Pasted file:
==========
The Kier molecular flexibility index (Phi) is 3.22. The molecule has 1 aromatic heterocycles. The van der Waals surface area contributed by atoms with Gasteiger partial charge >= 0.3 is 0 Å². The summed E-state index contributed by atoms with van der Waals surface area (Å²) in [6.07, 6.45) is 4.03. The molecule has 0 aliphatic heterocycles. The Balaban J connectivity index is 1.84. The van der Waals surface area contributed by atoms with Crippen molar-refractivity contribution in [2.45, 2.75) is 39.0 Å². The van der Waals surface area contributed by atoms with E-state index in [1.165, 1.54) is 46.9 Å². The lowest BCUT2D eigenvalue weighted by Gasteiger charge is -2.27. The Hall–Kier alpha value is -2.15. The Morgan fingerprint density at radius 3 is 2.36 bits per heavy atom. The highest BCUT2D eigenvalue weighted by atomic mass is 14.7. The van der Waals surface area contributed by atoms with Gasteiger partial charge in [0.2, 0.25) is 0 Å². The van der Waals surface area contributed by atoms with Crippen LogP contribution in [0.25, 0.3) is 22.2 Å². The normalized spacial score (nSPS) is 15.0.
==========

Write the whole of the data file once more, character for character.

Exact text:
The Kier molecular flexibility index (Phi) is 3.22. The molecule has 1 aromatic heterocycles. The van der Waals surface area contributed by atoms with Gasteiger partial charge >= 0.3 is 0 Å². The summed E-state index contributed by atoms with van der Waals surface area (Å²) in [6.07, 6.45) is 4.03. The molecule has 0 aliphatic heterocycles. The Balaban J connectivity index is 1.84. The van der Waals surface area contributed by atoms with Crippen molar-refractivity contribution in [2.45, 2.75) is 39.0 Å². The van der Waals surface area contributed by atoms with E-state index in [1.165, 1.54) is 46.9 Å². The lowest BCUT2D eigenvalue weighted by Gasteiger charge is -2.27. The Hall–Kier alpha value is -2.15. The Morgan fingerprint density at radius 3 is 2.36 bits per heavy atom. The highest BCUT2D eigenvalue weighted by atomic mass is 14.7. The van der Waals surface area contributed by atoms with Gasteiger partial charge in [0.2, 0.25) is 0 Å². The van der Waals surface area contributed by atoms with Crippen LogP contribution in [0.25, 0.3) is 22.2 Å². The normalized spacial score (nSPS) is 15.0.